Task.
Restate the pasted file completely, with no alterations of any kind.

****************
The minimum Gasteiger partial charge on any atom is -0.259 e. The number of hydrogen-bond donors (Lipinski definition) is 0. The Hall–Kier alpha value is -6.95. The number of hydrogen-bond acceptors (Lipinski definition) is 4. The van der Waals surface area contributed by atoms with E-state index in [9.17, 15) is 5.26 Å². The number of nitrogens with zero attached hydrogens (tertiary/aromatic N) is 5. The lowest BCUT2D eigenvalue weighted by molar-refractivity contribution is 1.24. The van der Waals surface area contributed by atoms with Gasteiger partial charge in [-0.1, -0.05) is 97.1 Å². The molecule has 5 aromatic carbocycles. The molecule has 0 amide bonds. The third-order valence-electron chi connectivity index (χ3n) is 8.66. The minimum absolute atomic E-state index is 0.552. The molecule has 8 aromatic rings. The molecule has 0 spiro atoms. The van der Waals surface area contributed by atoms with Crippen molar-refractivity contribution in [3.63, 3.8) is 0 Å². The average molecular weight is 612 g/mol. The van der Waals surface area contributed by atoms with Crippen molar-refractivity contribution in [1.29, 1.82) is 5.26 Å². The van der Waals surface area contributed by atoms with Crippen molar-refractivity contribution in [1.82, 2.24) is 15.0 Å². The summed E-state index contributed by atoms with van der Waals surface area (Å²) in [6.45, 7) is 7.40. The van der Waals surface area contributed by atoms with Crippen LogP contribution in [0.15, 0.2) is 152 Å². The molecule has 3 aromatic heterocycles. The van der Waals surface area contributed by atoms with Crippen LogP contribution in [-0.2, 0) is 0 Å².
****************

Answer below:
The minimum Gasteiger partial charge on any atom is -0.259 e. The number of hydrogen-bond donors (Lipinski definition) is 0. The Hall–Kier alpha value is -6.95. The number of hydrogen-bond acceptors (Lipinski definition) is 4. The van der Waals surface area contributed by atoms with E-state index in [9.17, 15) is 5.26 Å². The number of nitrogens with zero attached hydrogens (tertiary/aromatic N) is 5. The lowest BCUT2D eigenvalue weighted by molar-refractivity contribution is 1.24. The van der Waals surface area contributed by atoms with Gasteiger partial charge in [-0.1, -0.05) is 97.1 Å². The molecule has 5 aromatic carbocycles. The molecule has 0 amide bonds. The third-order valence-electron chi connectivity index (χ3n) is 8.66. The minimum absolute atomic E-state index is 0.552. The molecule has 8 aromatic rings. The molecule has 0 spiro atoms. The van der Waals surface area contributed by atoms with Crippen molar-refractivity contribution in [3.63, 3.8) is 0 Å². The average molecular weight is 612 g/mol. The van der Waals surface area contributed by atoms with Crippen molar-refractivity contribution in [1.29, 1.82) is 5.26 Å². The van der Waals surface area contributed by atoms with Crippen molar-refractivity contribution in [1.82, 2.24) is 15.0 Å². The summed E-state index contributed by atoms with van der Waals surface area (Å²) in [6.45, 7) is 7.40. The van der Waals surface area contributed by atoms with Crippen LogP contribution in [0.15, 0.2) is 152 Å². The molecule has 3 aromatic heterocycles. The van der Waals surface area contributed by atoms with Crippen LogP contribution in [-0.2, 0) is 0 Å².